10. superleccy macrumors 6502a

    superleccy

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    #10
    Possibly because you're trying to burn MPEG4, and it has to un-encode it and then re-encode it to MPEG2. That's a helluva lot of work for any computer, regardless of what software you're using.
    How long are your videos?

    Roxio had (and maybe still do) a product called Popcorn that would compress more video into a DVD by reducing the quality. I thought that functionality was now integrated into Toast but I could be mistaken. Maybe there's some other software out there that can do that sort of compression - but I bet the resulting quality will be pretty crap.

    Or you could burn DivX DVDs. I think Toast supports this.

    SL
     
  11. ncmason thread starter macrumors regular

    ncmason

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  12. superleccy macrumors 6502a

    superleccy

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    #12
    Dunno much about this. But it is possible to burn a thing called a DivX DVD, where the movie files are stored on the DVD as DivX, not MPEG2. This should give a better compromise of Quality/Duration. I think you can make one in Toast, but you may need to buy the full DivX codec.

    Some domestic DVD players can play DivX DVDs. Mine says it can, but I've never tried it.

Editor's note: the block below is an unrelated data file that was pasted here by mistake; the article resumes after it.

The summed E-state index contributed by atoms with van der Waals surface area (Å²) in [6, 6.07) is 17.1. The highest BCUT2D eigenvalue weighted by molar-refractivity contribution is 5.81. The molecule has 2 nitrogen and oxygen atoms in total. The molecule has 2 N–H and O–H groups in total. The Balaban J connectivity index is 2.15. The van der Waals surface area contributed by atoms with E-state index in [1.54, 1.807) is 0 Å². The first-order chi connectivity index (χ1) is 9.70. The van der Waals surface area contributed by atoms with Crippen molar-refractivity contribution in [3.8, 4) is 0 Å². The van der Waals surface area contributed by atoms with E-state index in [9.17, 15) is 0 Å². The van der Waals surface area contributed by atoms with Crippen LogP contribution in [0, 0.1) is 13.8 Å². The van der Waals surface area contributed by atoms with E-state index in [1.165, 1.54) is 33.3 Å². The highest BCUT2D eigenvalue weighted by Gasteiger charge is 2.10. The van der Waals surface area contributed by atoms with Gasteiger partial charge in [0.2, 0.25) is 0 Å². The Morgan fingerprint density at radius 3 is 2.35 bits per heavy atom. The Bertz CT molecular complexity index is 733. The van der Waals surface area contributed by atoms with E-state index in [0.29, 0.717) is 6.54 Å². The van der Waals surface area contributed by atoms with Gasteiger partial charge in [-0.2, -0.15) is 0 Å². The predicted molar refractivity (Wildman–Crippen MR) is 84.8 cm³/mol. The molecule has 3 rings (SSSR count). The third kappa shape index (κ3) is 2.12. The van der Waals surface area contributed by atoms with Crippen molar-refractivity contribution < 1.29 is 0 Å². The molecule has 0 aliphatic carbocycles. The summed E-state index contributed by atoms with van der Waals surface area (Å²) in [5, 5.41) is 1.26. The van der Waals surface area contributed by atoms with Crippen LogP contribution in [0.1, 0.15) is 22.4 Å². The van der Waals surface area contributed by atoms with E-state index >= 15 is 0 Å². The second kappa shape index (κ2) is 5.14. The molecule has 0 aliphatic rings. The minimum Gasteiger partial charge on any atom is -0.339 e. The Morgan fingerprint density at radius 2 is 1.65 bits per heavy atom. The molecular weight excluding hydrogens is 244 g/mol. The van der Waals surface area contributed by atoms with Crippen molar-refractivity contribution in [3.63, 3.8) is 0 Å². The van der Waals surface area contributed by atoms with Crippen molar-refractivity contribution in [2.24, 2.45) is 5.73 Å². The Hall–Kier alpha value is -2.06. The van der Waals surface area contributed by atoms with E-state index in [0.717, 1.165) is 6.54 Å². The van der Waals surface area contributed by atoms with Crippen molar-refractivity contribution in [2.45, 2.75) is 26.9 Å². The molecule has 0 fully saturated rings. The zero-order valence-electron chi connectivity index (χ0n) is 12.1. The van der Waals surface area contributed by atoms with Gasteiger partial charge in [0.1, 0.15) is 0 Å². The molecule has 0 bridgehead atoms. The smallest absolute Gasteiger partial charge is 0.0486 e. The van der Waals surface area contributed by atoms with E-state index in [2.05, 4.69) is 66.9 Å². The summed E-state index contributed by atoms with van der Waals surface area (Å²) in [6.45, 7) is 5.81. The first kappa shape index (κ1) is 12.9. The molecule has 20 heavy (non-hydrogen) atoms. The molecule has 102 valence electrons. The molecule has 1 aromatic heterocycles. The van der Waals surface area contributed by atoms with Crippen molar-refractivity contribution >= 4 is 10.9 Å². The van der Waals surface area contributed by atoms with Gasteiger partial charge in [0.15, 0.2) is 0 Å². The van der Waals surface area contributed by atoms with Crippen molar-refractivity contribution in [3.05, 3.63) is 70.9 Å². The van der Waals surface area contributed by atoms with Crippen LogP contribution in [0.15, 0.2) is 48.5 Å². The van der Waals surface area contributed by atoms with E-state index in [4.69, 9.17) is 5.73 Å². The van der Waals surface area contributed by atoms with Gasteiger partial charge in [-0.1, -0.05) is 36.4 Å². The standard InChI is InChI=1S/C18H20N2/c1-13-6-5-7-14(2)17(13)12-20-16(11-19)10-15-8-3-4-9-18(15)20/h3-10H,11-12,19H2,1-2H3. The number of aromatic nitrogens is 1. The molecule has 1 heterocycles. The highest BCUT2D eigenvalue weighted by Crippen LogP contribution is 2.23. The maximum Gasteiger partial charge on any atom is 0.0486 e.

SL
     
  13. ncmason thread starter macrumors regular

    ncmason

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    Feb 27, 2007
    #13
    Thanks man. I'm usin' VisualHub right now to convert all the MP4's to MPEG-2. I'll let you know how it goes when I try it all again one more time in Toast.

    Thanks,
    Mason
     
  14. ncmason thread starter macrumors regular

    ncmason

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    #14
    I got them all converted to MPEG-2. Now I'll let Toast do its magic. It does seem to take an awful lot of time to burn. I was thinking way over my head about the compression, I'd rather have good quality, ya know? So I'm stickin' to having 2 videos per disc and minimizing all 10 discs to about 5. Thanks again!

    - Mason
     
  15. UndertheRadar macrumors member

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    Apr 16, 2007
    #15
    Try mpeg streamclip. it's free and it'll give you all the options you would ever need.
     
  16. ncmason thread starter macrumors regular

    ncmason

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    Feb 27, 2007
    #16
    MPEG Streamclip is great. I've used it before, but sadly it doesn't convert to MPEG-2 for some weird reason. That's why VisualHub is so much better.
     
  17. UndertheRadar macrumors member

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    Apr 16, 2007
    #17
    yeah but in the future if you're starting on dvd you'll want the best quality and thats where streamclip comes in. you can extract the vob file and use toast to burn your final dvd. mp4 to mpg2 is a lot of compression.
     
  18. superleccy macrumors 6502a

    superleccy

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    #18
    MPEG Streamclip will export to MPEG2 if you have the Apple MPEG2 Plugin for Quicktime.

    Or, just use visual hub.

    However... when I do this I just use Toast alone. Toast will extract video off an unencrypted DVD (such as produced by a home DVD recorder), and burn back to DVD-R or whatever. The video file stays in MPEG2 which minimises the amount of re-encoding... and thus maximises the quality.

    You can even use Toast to burn MPEG4 video - or anything - to Video DVD. It does the MPEG2 conversion on the fly. Obviously this is much slower.

    SL